Crafty Lead-ins for Difficult Conversations

Feb 6, 2023 | Aging Successfully

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Beach rocks with facesWe all know there are some communication difficulties, whether in healthcare or aging. There just are.

There are a gazillion reasons that people do not communicate well. We’re intimidated by our doctor. We don’t know how to start the conversation. We don’t know which way this conversation is going to go. Talking produces fear and even dread for many.

Much of my work involves coaching around communication, sometimes as much as the advocacy and guiding actions. Improving communication is a big part of the ‘How To’ department.

I’ve written and lectured extensively about this and will share some of my favorite tips to help you get into the conversation. 

Knowing how to start is the ticket in for so many people. It’s funny – ‘The Youngers’ (younger loved ones) often say to me that ‘The Elders’ clam up and won’t discuss matters. Elders, in turn, will tell me they can’t get The Youngers to the table so The Elders can express what they want and how things will go. Both camps are fairly represented here in this piece, as are the solutions. 

Here we go, about talking and crafty lead-ins.



Gain agreement – Collect a “Yes.”

In advance of the conversation, collect a Yes or several Yeses. Make a date or confirm it.

“May we sit down this evening?” or “Are we still on for Saturday to chat” (about your upcoming medical appointment, helping me to find a financial planner, to go over the information from the assisted livings, the plans for when Tom and I are away)? Subtle but simple agreements. Collect Yeses. (This technique comes in handy in the next section too).


Get comfy. To the extent that you can, know what makes the other comfortable.

Is the other party in their favorite chair? Are you both sitting down for coffee or tea? Is it a good time of day for the other person, and is the conversation going to occur in a good place, free of distraction?


In the Beginning

Gain Agreement

Take a minute to level the playing field by agreeing that this may be a difficult conversation. Or touchy or emotional.

“Gosh, Mom, I feel odd talking about this.”

“Seems weird to have to make a date to talk about showering…”).

Agreement can be gained right there. You are on a level field. There is opportunity to respect each other and acknowledge that you may be coming from differing positions.

“Frank, we may differ in our ways to achieve this, but I know we can work together for Tammy.”


Agree on a signal to stop. 

Agree on a password or signal to stop or pause the conversation.  That empowers each to stop and levels the playing field. 

Remember your signal and use it.  Katy and her father, an ex-military man, laughingly agreed that if “the going got tough” (one party did not wish to continue), one would salute the other. That signal would then have them pause and decide together whether to continue. They could agree to continue or return later, or gain more information and return…multiple options.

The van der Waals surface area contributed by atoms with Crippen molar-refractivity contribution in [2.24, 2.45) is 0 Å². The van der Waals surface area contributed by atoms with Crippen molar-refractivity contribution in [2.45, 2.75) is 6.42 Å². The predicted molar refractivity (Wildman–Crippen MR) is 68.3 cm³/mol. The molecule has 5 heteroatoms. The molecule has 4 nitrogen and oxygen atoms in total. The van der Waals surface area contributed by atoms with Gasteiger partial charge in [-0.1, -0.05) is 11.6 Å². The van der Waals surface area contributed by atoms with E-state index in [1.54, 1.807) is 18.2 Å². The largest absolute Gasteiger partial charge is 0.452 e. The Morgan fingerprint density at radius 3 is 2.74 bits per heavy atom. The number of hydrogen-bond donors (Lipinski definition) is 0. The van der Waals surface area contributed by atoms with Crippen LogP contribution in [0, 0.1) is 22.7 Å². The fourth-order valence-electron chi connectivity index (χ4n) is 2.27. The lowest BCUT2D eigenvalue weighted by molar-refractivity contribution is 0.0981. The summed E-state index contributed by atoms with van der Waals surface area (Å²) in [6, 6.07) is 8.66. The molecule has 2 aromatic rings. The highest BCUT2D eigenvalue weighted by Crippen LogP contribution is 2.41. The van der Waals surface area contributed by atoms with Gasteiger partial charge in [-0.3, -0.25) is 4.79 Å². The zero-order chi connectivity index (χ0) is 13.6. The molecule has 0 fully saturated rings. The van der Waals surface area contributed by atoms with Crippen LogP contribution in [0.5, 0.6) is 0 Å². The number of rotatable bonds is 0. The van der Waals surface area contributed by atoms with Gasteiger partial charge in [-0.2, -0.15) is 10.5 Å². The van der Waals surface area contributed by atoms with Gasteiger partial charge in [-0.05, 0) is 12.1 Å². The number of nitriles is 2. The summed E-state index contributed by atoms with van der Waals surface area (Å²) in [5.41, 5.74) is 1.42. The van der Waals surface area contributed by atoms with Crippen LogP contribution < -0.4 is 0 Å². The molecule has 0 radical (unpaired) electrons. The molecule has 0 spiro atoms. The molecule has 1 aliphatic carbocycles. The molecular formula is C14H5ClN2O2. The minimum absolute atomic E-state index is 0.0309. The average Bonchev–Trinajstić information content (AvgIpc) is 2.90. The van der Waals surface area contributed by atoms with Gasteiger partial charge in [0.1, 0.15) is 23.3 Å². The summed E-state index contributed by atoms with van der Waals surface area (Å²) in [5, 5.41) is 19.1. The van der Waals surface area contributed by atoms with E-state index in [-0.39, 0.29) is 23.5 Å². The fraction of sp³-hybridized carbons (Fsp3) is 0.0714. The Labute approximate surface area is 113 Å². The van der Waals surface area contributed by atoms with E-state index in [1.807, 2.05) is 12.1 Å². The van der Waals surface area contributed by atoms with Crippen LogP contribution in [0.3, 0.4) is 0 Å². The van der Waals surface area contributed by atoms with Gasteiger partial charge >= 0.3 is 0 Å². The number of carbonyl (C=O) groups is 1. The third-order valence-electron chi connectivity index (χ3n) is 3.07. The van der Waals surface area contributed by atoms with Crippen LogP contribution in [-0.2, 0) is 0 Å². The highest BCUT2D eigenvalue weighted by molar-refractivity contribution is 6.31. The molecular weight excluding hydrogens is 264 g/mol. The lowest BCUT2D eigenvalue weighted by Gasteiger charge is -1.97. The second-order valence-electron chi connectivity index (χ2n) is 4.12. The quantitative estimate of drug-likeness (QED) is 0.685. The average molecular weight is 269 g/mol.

Keep collecting yeses

“So, it’s important to you to remain in your home safely?” (Collect a Yes.)

“And we could both feel better if we worked out how to do that?” (Collect a Yes.

“I didn’t realize that was a priority. Let’s talk about that.” (Okay. Yes.)


Check-in from time to time with the other person or the status of the conversation.

“Mom, are you still feeling OK about this conversation? OK, to continue?”
“Tony, that’s a good question, and we are going to figure that out.”
“I’ll bet you never thought we’d be talking about XYZ in such detail; how are you doing with it?”
“A concession here, a little compromise there…or just a statement like “Here we are, talking!” or “We’re getting through this, eh?”


Time for the Meat: My Top Four Crafty Lead-ins

“It’s Alright Now”

You can catch more flies with honey, as they say. As a practice, start off each conversation by acknowledging the positive and talking about what’s working well. For instance, you might say, 

“I’m glad to see that you moved the cabinet items you use every day down for easy access so that you and Mom don’t have to use a stepladder anymore. That was a great idea.”
“Nice job, jotting down your questions to ask your doctor. -and a list of medications and dosages! Your thoughts are collected and your provider and team will love your preparedness”.

Most everyone enjoys praise, and when your compliments are genuine, it will go a long way. Then, you will have a better opening to project the conversation into the future. You will find most anyone, including The Elders, will be more open to discussions when they know and feel that they are appreciated and supported.


The Consultative Approach